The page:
Exam Board

Additional Entry Requirements

Grade 6 in GCSE history (if taken) and English language. Grade 6 in an essay writing subject (e.g. English literature, geography) if History not taken at GCSE. Grade 5 in GCSE mathematics.

Course Content

Why history?
Studying history at Woodhouse will provide you with access to a fascinating and dynamic subject that deals with hard facts but varied and ever-changing perspectives. You’ll develop skills in written and oral communication, research, critical thinking, and evaluating both primary and secondary sources. You’ll work collaboratively with your peers inside and outside the classroom but also become an independent learner, equipped to cope with the rigorous demands of university study.
Many students go on to study history or a closely related degree course at Oxbridge and Russell Group universities. A good degree in history will allow you to pursue a high-powered career in various fields, such as the law, the media, the civil service and business. We provide many opportunities to listen to distinguished speakers, and various study trips are organised, including one to Berlin.
Course content
Britain in the 17th century was transformed by intense political and religious conflict that led to civil war, the execution of King Charles I, the abolition of the monarchy and the imposition of a military dictatorship under Oliver Cromwell.
The years after World War Two were defined by the Cold War, a prolonged ideological and diplomatic struggle between the USA and USSR which, in an age of nuclear weapons, at times threatened humanity’s very existence.
Before 1917, Russian emperors (or tsars) claimed to possess God-given authority. World War One created the revolutionary conditions that, in 1917, resulted in the overthrow of tsarism and the establishment of the world’s first Communist dictatorship under Lenin and his successor Stalin.
Mark scheme
Exam - 2 hours 30 mins - 40%
Britain 1603–1702 - 80 marks
  • Three questions. One compulsory with secondary sources linked to historical interpretations, and two from three essays
Exam - 2 hours 30 mins - 40%
The Cold War 1945–91 - 80 marks
  • Three questions. One compulsory question linked to primary sources or sources contemporary to the period, and two from three essays
Coursework - 4,500 (max) word essay - 20%
Historical investigation - 40 marks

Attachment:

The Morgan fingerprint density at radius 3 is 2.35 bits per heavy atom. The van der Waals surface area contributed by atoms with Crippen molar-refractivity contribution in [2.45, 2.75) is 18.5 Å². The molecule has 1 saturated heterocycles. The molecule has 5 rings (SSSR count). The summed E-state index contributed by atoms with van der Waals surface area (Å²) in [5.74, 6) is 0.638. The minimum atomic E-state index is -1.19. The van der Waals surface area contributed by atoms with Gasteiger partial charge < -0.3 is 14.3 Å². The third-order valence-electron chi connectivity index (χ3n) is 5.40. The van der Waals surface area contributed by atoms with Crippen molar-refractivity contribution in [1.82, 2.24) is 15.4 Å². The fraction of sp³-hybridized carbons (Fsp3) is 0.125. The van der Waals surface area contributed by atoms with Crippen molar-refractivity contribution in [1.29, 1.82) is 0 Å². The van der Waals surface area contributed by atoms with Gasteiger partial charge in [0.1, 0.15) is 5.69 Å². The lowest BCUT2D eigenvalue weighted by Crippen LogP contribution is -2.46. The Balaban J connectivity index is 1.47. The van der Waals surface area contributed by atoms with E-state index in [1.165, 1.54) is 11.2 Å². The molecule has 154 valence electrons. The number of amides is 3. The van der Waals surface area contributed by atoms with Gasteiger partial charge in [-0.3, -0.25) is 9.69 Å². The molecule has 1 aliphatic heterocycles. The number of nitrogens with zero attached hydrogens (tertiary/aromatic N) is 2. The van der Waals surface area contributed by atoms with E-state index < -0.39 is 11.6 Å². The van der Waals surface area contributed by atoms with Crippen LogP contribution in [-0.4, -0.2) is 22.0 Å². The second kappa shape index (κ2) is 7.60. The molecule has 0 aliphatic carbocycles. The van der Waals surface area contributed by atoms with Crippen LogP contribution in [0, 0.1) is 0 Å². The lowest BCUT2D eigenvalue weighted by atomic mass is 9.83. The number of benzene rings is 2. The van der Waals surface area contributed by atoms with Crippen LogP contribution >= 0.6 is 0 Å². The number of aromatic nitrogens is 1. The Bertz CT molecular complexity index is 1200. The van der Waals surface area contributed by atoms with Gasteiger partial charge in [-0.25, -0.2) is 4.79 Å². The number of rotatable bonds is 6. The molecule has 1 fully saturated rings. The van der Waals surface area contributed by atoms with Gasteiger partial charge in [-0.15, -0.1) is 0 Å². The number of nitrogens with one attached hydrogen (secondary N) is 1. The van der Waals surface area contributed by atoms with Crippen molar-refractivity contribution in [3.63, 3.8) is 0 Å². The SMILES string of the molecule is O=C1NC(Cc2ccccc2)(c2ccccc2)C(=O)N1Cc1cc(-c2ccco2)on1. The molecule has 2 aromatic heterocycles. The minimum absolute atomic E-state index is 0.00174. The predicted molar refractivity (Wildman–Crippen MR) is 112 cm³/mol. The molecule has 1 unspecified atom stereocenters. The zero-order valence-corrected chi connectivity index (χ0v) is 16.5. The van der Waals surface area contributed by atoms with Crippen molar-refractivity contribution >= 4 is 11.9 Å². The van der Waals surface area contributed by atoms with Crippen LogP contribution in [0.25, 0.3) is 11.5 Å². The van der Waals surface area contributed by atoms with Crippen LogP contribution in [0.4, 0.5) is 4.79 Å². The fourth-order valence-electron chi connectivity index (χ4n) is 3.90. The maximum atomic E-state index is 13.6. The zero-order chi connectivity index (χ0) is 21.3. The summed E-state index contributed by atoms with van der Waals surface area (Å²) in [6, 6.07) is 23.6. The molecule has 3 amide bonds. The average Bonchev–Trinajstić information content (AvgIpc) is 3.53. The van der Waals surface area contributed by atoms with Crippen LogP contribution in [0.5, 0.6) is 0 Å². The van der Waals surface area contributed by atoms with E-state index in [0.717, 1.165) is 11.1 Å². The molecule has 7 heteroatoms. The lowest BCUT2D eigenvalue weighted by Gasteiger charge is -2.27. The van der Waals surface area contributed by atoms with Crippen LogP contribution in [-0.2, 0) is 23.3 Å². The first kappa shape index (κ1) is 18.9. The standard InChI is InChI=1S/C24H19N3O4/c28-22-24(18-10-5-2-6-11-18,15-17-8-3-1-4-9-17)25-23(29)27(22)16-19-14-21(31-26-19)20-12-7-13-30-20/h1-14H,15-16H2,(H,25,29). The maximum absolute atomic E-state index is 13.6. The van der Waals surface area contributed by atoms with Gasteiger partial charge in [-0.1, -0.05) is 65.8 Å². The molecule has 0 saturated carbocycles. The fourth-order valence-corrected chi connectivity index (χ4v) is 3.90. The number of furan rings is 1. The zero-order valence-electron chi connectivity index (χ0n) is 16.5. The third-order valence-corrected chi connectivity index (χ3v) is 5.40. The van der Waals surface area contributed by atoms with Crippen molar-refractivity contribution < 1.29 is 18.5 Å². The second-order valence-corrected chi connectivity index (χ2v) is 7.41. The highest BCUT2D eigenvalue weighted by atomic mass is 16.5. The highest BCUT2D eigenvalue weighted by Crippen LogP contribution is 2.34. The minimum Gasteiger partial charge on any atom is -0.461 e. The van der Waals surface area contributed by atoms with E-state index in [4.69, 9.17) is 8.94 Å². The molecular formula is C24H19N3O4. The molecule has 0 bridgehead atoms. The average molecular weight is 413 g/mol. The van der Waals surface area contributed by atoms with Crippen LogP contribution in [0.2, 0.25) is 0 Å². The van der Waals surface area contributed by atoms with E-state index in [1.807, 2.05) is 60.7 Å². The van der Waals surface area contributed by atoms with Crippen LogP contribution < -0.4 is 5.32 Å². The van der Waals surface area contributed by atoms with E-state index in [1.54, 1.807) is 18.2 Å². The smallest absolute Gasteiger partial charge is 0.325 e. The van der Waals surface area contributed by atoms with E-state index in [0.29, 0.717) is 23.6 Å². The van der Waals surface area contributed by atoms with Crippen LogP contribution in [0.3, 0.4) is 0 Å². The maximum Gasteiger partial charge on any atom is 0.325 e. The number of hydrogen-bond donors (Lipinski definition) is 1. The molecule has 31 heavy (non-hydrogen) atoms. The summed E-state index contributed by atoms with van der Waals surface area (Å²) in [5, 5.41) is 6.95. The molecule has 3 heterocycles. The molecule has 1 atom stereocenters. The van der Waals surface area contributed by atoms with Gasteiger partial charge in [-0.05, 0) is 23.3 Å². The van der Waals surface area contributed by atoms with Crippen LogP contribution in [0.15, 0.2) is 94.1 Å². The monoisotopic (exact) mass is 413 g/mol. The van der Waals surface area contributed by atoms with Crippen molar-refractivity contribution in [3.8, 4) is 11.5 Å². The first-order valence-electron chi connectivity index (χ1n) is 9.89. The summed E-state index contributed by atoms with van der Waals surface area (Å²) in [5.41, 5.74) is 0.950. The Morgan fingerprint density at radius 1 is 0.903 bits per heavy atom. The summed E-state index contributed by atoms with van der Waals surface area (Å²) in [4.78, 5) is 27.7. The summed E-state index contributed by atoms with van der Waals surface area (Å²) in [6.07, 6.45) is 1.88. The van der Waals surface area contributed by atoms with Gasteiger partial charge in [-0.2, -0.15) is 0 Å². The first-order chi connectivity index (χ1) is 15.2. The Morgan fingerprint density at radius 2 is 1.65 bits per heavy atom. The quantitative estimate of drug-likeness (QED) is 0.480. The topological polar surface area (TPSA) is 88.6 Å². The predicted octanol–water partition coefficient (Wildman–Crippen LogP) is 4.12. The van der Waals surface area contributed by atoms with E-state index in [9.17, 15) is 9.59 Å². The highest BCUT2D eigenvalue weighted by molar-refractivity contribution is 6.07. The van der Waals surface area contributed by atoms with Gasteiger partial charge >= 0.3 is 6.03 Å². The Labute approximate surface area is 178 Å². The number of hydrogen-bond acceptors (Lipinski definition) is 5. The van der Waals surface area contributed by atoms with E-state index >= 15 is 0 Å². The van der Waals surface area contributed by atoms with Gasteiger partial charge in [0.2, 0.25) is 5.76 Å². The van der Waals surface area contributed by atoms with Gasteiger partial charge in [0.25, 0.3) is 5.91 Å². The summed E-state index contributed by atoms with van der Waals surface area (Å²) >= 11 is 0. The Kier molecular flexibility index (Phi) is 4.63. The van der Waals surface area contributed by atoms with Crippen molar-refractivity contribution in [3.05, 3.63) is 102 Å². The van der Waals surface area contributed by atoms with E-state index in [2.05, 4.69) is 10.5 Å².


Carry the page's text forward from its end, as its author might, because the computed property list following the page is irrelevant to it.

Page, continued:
• Independently researched essay on an aspect of Russian history covering the years 1855–1953  

Frequently Asked Questions

Please click on the headings below.

Why should I take History?

Take history if you love learning about the past, enjoy reading and formulating both verbal and written arguments.

Which universities do History students go on to?

Many students go on to study at Russell Group Universities, and the department has a good track record in getting students successfully into Oxbridge.

Are there any trips?

We usually run trips to study days for students to hear lectures first-hand from eminent historians. We have in the past run a residential trip to Berlin. We have looked into the feasibility of running a residential trip.

What extracurricular activities are run by the department?

The popular History Academy runs as part of Woodhouse Plus, and gives both history students and non-history students the opportunity to explore other periods and regions that are not covered on the A level history curriculum. The department also offers a military modelling club.

How do you help those aspiring to Oxbridge?

We run a bespoke extracurricular group in the autumn term to help prepare students for the HAT and for the interview process. We also keep in touch with Woodhouse alumni currently studying at Oxbridge and put them in touch with our aspiring applicants.
Mill Hill School
“The way history is taught at Woodhouse has inspired me to take it as a degree at university. Having teachers who are specialists within their subjects is extremely inspiring and evident in the passion that they bring to the lesson, which reflects onto the students. I also enjoy the wide range of conversations that our history lessons involve and the ability to make contextual links to my other subjects.
I chose to come to Woodhouse to be in a college environment that would better prepare me for university life. I have been able to study independently, taking time to further my knowledge in specific areas of interest within the course, something which is extremely valuable at A level.
I love the communal spirit that Woodhouse has. Even though the environment is different to a secondary school (in that you may not know everyone in your year) the ability to easily make a close group of friends who share the same goals and ambitions as you brings a real sense of community to the college.”
Hendon School
"I most enjoy the dynamic, interactive lessons that my teachers provide. I am always engaged in class and I think one of the reasons that history students do so well is that the department facilitates independent learning; there's always extra articles you could read or extra essays you could write! The course at Woodhouse has not only helped nurture my personal interest, but also further develop my skills.
I hope to study history at undergraduate level, and then complete a graduate diploma in law. History is such a useful subject to study at university because it has so many transferable skills - and of course it is enjoyable to study too!
I think Woodhouse is really good at preparing students for life at university; I remember the principal saying that the college acts as a ‘bridge’ to higher education, and my experience so far has definitely confirmed this. I knew that I wanted to study in an environment that was more mature and independent and I like that studying here is so different from being in a secondary school."

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